What is Ⓤⓝⓘⓒⓞⓓⓔ?
- The answer is here: http://www.unicode.org/standard/WhatIsUnicode.html
Create and edit text objects
- Type some text on your Inkscape canvas.
- Select all (stay in the Create text tool ) the Text you just typed (Ctrl+A) or drag your mouse cursor across the text.
- Open the ≻Text ≻≻Text and Font Menu (Shft+Ctrl+T).
- Set the font to: Arial Unicode MS.
This method changes the font much faster on my (Vista) Inkscape v0.48 installation. We are done using the Text and Font menu, it can be closed.
We must use the on canvas Create and edit text object (F8, t) to enable the Ⓤⓝⓘⓒⓞⓓⓔ feature. The Ⓤⓝⓘⓒⓞⓓⓔ feature is not available via any pull down or toolbar menu(s).
- In the Create text tool, with your cursor between two of the characters you have already entered, press Ctrl+U (Ⓤⓝⓘⓒⓞⓓⓔ editor).
- The notification display (bottom center of the Inkscape user interface) will update to this help/tip message: "Unicode (Enter to finish)"
- Example, type this number sequence: 2708 then; press 'Enter'
- An Airplane Dingbat ✈ character (Ⓤⓝⓘⓒⓞⓓⓔ) will be created on your canvas.
- Select the airplane dingbat, using the Select Tool (space bar,F1)
- Now use the menu:
- ≻Path ≻≻Object to Path (Shift+Ctrl+C).
- This converts your Ⓤⓝⓘⓒⓞⓓⓔ font to a path.
- Now you can use the Node Tool (F2, n) to edit your converted dingbat, Draw Freely!
Below is an example of a fraction of the Unicode Characters (chart #: U2600) available:
The charts have two sections the Ⓤⓝⓘⓒⓞⓓⓔ Chart itself and below the chart is a table listing. The table listings provide definition of each of the codes in the current chart.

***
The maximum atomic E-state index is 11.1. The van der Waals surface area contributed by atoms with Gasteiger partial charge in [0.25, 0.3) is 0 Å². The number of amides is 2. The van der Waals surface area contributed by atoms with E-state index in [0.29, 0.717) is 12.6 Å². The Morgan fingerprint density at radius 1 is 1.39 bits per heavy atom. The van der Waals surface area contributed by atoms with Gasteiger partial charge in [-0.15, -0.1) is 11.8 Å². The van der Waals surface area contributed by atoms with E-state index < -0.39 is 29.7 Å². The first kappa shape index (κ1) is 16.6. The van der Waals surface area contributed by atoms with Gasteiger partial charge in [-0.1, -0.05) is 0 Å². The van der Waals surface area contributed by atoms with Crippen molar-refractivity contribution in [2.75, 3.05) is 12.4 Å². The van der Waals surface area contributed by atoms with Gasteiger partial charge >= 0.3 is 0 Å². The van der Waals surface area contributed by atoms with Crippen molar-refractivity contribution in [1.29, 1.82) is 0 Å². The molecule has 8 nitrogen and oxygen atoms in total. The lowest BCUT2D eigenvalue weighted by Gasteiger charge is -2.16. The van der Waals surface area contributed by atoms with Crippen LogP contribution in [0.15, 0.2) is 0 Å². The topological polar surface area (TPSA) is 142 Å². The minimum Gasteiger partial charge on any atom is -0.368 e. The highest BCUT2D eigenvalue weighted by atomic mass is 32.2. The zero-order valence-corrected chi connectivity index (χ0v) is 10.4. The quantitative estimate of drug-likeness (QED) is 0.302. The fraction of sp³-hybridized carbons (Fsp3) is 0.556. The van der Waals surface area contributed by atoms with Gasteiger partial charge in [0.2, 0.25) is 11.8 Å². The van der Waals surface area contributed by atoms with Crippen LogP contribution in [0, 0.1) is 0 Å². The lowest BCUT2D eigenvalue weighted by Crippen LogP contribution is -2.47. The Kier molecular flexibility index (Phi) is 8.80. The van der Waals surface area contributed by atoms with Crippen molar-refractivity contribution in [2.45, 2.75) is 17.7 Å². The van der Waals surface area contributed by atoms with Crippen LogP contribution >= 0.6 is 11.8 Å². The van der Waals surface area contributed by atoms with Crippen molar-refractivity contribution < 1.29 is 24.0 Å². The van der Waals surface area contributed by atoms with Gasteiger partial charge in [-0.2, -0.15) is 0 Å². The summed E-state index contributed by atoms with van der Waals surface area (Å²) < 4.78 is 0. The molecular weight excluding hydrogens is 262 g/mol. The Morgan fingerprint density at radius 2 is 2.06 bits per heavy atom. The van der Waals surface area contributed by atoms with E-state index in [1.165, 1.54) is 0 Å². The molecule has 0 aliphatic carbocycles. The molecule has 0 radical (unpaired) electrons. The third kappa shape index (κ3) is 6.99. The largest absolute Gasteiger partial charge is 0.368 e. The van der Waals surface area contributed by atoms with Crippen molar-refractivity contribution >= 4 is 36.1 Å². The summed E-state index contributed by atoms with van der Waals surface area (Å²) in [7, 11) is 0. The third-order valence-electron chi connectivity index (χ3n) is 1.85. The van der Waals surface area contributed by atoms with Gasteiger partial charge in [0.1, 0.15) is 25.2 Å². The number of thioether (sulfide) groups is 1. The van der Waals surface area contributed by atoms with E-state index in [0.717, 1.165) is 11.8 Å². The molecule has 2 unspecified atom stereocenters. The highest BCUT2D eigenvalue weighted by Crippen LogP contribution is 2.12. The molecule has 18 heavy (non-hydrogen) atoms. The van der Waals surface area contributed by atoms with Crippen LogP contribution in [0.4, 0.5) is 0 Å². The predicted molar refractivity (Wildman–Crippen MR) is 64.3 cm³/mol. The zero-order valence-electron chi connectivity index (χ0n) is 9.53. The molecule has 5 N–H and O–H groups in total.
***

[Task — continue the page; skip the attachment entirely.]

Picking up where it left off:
The example below is from chart #U2700. Code 2706 is defined, along with any additional codes for symbol(s) that are related to code 2706 but listed in another chart...
Example in Chart U2700:
Code 2706 = telephone location sign
➲ Code 260E = Black Telephone sign
The 2121/260E codes are not in the U2700 chart but are part of the Unicode standard in another chart and using these additional codes allows for enhanced creativity for your free canvas.
Below is a short listing that should give you a good base of usable unicode characters. The unicode.org library of charts is very large and can be experienced by clicking the index link below.
◍ unicode chart U2600
◍ unicode chart U2700
◍ unicode chart U2190
◍ unicode chart U25A0
If you find this unicode feature useful you can save the .pdf unicode chart files and import (.pdf to .svg) them into Inkscape "(separate topic importing .eps (applies to .pdf as well)". You can store the unicode, ≻File ≻≻Save As... ______.svg) places the charts on your hard drive for "on the road, quick access".
This is kind of neat because when importing the .pdf to Inkscape I now have a repository of pre-configured shapes. Now all I have to do is open my "Unicode_Arrows" .svg file, set my font to Arial Unicode, ctrl+u, then enter the unicode I want and I'm done. This saves me so much time and makes presentations, drawings, bulletins, brochures very nice.
If you are an Inkscape nerd and like this here is a tip to set your default font within Inkscape to Arial Unicode. Perform the font setting to Arial Unicode as explained at the beginning of this tutorial. Then save this as your default.svg inkscape file. Usually found under: